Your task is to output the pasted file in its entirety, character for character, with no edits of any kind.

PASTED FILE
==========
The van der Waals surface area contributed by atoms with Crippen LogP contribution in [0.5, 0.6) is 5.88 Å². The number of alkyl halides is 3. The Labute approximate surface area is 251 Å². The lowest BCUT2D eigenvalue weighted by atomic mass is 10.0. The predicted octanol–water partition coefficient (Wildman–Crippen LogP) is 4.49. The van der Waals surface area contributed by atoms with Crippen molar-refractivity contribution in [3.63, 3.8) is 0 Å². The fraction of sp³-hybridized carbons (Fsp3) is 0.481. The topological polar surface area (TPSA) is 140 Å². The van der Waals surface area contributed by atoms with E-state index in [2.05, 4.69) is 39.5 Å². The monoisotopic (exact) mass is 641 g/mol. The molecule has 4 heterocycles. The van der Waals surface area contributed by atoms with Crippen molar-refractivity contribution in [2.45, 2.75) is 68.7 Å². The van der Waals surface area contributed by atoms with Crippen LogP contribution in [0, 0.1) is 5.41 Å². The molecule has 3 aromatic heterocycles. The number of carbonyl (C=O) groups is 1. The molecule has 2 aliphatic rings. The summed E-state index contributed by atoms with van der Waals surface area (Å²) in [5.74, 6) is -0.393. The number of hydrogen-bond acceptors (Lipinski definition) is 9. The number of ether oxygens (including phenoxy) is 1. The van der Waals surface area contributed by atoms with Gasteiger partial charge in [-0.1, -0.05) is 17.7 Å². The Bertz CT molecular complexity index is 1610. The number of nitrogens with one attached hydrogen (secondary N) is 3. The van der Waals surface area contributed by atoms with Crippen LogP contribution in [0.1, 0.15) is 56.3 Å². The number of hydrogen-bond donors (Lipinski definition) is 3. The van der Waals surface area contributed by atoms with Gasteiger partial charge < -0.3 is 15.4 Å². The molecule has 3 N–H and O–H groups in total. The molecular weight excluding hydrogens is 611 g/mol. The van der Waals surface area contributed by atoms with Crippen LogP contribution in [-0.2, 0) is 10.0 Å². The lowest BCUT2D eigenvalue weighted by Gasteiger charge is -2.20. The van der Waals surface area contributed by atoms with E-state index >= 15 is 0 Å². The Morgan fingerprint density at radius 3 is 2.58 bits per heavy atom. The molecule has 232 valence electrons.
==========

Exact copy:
The van der Waals surface area contributed by atoms with Crippen LogP contribution in [0.5, 0.6) is 5.88 Å². The number of alkyl halides is 3. The Labute approximate surface area is 251 Å². The lowest BCUT2D eigenvalue weighted by atomic mass is 10.0. The predicted octanol–water partition coefficient (Wildman–Crippen LogP) is 4.49. The van der Waals surface area contributed by atoms with Crippen molar-refractivity contribution in [3.63, 3.8) is 0 Å². The fraction of sp³-hybridized carbons (Fsp3) is 0.481. The topological polar surface area (TPSA) is 140 Å². The van der Waals surface area contributed by atoms with E-state index in [2.05, 4.69) is 39.5 Å². The monoisotopic (exact) mass is 641 g/mol. The molecule has 4 heterocycles. The van der Waals surface area contributed by atoms with Crippen molar-refractivity contribution in [2.45, 2.75) is 68.7 Å². The van der Waals surface area contributed by atoms with Crippen LogP contribution in [0, 0.1) is 5.41 Å². The molecule has 3 aromatic heterocycles. The number of carbonyl (C=O) groups is 1. The molecule has 2 aliphatic rings. The summed E-state index contributed by atoms with van der Waals surface area (Å²) in [5.74, 6) is -0.393. The number of hydrogen-bond acceptors (Lipinski definition) is 9. The number of ether oxygens (including phenoxy) is 1. The van der Waals surface area contributed by atoms with Gasteiger partial charge in [-0.1, -0.05) is 17.7 Å². The Bertz CT molecular complexity index is 1610. The number of nitrogens with one attached hydrogen (secondary N) is 3. The van der Waals surface area contributed by atoms with Crippen LogP contribution in [0.1, 0.15) is 56.3 Å². The number of hydrogen-bond donors (Lipinski definition) is 3. The van der Waals surface area contributed by atoms with Gasteiger partial charge < -0.3 is 15.4 Å². The molecule has 3 N–H and O–H groups in total. The molecular weight excluding hydrogens is 611 g/mol. The van der Waals surface area contributed by atoms with Crippen LogP contribution in [-0.2, 0) is 10.0 Å². The lowest BCUT2D eigenvalue weighted by Gasteiger charge is -2.20. The van der Waals surface area contributed by atoms with E-state index >= 15 is 0 Å². The Morgan fingerprint density at radius 3 is 2.58 bits per heavy atom. The molecule has 232 valence electrons.